Merry Christmas!

Sunday, December 13, 2009

An Advent Sunday morning with hate mail

Click on the image to enlarge

The Canadian Taxpayers Federation column runs in the local paper unless there is ample material from local sources to crowd it off the editorial page. If you don’t know, the CTF is a think-tank-cum-lobby group whose focus is taxes we have to pay to keep this country running. More specifically, their goal appears to be a country where individuals are not required to contribute to the general welfare of the country, or at least as little as that individual can get away with.

A few weeks ago, their columnist made the argument that climate change was a hoax being perpetrated on the public, and that no one would be able to get elected if they espoused policies recommended by the prognosticators of climate disaster looming just over the horizon.

I couldn’t leave this unchallenged, and wrote a letter to the editor—a mild missive—in which I suggested that for Harper (and by implication, other Alberta politicians) this might be the literal case but that overall, Canadians are beginning to get the argument that we will either have to begin making changes now, or be forced to make them soon. It might, in fact, be difficult to get elected unless politicians show us a grasp of this problem and are in favour of taking our collective heads out of the sand.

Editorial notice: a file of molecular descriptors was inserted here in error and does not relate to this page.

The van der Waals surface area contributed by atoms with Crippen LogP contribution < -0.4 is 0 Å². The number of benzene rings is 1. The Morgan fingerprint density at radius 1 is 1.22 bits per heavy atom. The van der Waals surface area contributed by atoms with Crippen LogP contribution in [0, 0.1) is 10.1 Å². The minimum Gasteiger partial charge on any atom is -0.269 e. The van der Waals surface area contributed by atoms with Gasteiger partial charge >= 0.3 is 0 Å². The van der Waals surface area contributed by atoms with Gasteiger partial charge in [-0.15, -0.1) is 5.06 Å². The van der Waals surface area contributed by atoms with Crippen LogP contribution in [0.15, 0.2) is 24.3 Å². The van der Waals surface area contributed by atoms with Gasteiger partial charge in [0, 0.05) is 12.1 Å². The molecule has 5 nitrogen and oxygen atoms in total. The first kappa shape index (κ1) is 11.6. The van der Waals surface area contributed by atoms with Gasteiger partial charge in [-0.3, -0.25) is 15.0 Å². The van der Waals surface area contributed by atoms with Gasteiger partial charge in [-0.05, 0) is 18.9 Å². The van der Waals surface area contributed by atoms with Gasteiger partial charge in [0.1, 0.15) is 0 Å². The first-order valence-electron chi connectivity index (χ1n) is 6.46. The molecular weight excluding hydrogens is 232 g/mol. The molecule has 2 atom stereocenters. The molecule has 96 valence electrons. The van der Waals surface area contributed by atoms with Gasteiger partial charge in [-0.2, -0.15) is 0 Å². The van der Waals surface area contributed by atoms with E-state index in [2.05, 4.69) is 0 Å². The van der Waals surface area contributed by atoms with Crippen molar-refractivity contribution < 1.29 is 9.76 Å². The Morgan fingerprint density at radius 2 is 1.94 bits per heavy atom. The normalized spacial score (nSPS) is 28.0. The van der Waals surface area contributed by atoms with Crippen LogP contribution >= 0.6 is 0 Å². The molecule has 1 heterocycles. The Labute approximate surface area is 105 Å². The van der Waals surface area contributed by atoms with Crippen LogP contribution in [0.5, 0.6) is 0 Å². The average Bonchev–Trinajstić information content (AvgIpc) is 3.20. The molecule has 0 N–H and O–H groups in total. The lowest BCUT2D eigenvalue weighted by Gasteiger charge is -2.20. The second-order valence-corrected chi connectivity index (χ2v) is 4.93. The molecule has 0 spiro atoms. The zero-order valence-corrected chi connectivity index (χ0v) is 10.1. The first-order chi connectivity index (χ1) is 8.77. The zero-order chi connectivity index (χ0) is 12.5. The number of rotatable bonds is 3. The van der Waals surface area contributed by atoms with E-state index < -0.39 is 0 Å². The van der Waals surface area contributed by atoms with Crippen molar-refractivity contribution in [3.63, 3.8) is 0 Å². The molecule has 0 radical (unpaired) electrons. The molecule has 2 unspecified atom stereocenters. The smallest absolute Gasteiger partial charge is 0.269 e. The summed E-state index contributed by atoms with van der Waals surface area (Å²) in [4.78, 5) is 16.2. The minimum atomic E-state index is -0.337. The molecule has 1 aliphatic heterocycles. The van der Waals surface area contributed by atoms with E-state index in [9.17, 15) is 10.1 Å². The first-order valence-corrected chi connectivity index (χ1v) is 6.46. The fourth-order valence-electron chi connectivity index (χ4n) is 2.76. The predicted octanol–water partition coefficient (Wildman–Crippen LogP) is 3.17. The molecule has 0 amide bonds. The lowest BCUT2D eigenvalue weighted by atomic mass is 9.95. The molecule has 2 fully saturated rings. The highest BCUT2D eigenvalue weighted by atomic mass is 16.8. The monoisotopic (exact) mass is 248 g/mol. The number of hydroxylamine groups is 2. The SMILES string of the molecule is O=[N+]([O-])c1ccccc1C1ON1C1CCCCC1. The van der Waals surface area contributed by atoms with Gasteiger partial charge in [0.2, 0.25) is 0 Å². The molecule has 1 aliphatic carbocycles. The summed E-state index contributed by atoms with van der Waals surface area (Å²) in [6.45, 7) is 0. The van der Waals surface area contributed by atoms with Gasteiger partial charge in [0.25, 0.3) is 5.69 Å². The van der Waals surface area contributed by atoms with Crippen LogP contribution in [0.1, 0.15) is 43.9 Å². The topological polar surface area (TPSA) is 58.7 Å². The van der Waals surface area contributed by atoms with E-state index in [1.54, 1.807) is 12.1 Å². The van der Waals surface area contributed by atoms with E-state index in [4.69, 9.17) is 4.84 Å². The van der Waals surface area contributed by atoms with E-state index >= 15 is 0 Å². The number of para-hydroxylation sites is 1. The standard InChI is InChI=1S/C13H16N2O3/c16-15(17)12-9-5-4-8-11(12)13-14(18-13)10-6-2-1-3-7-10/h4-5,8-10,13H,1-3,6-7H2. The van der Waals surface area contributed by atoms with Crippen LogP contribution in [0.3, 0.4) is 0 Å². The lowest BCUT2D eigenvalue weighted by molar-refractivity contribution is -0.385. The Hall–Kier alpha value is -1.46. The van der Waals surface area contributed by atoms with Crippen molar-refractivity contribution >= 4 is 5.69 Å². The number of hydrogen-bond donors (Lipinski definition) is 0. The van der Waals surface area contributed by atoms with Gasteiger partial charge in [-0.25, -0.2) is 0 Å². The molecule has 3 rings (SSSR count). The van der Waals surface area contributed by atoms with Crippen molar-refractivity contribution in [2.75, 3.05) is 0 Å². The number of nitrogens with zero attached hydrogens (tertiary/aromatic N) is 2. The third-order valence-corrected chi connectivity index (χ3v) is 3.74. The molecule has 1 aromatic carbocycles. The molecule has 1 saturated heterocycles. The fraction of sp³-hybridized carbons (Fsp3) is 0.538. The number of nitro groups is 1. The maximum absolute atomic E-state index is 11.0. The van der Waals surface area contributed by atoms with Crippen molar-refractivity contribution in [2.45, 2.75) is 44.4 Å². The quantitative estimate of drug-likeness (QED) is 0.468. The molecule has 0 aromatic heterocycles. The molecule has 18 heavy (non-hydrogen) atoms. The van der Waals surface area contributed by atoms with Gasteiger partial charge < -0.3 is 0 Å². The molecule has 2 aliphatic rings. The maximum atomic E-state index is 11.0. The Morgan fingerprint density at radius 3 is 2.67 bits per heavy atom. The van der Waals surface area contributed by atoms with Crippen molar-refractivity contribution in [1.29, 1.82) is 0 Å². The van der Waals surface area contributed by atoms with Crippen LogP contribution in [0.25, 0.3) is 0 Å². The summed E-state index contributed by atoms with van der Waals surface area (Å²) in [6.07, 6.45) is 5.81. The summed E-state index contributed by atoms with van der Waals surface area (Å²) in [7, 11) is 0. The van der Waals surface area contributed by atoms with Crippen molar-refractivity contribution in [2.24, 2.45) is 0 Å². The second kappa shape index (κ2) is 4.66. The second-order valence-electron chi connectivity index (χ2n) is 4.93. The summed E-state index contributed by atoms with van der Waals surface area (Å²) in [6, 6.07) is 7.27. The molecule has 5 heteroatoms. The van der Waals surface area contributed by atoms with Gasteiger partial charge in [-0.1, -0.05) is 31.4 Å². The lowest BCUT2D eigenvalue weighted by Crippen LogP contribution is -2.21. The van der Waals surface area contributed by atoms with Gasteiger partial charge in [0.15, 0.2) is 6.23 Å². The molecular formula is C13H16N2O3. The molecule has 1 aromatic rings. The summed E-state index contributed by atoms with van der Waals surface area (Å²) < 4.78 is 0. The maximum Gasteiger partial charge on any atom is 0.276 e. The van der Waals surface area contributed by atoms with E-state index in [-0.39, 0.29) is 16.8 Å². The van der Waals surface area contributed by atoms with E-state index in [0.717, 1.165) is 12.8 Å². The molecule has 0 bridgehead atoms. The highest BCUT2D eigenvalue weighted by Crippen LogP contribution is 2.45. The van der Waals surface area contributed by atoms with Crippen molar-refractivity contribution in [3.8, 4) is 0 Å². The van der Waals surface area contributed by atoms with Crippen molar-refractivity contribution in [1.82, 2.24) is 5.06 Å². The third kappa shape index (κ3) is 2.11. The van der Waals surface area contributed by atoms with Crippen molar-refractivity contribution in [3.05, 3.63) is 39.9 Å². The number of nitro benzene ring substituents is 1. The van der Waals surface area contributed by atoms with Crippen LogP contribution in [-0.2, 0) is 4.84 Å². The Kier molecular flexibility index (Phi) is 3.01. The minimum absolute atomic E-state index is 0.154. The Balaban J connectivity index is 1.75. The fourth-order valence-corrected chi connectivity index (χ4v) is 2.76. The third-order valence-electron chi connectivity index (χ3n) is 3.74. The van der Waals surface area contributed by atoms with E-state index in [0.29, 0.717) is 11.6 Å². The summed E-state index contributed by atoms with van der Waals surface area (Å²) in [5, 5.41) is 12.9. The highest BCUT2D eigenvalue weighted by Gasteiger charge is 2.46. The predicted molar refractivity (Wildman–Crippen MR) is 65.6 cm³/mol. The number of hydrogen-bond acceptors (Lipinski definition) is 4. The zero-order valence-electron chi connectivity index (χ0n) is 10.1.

The paper included my address, for some reason, and I got a hand printed, anonymous letter in the mail a few days later. According to its author, I am an idiot espousing a socialist viewpoint and since socialism and communism are the same thing, I am now a communist, as is every NDP politician in this country. He calls me “Comrad (sic) Epp” throughout.

I would challenge him to a debate on the issue of climate change, but I don’t know who he is, and anyway, he would likely dismiss me because “I don’t know what I’m talking about,” and “it’s a sad day when the editor of the paper would print such garbage.”

Well he may be right when he says I don’t know what I’m talking about re: climate change. Everything about climate change is best-guess stuff, but what I’ve learned, I’ve learned from people who can spell “comrade.” It’s unnerving to think that people like my anonymous stone-thrower might be able to get together and elect a government.

Apparently, we've still got work to do.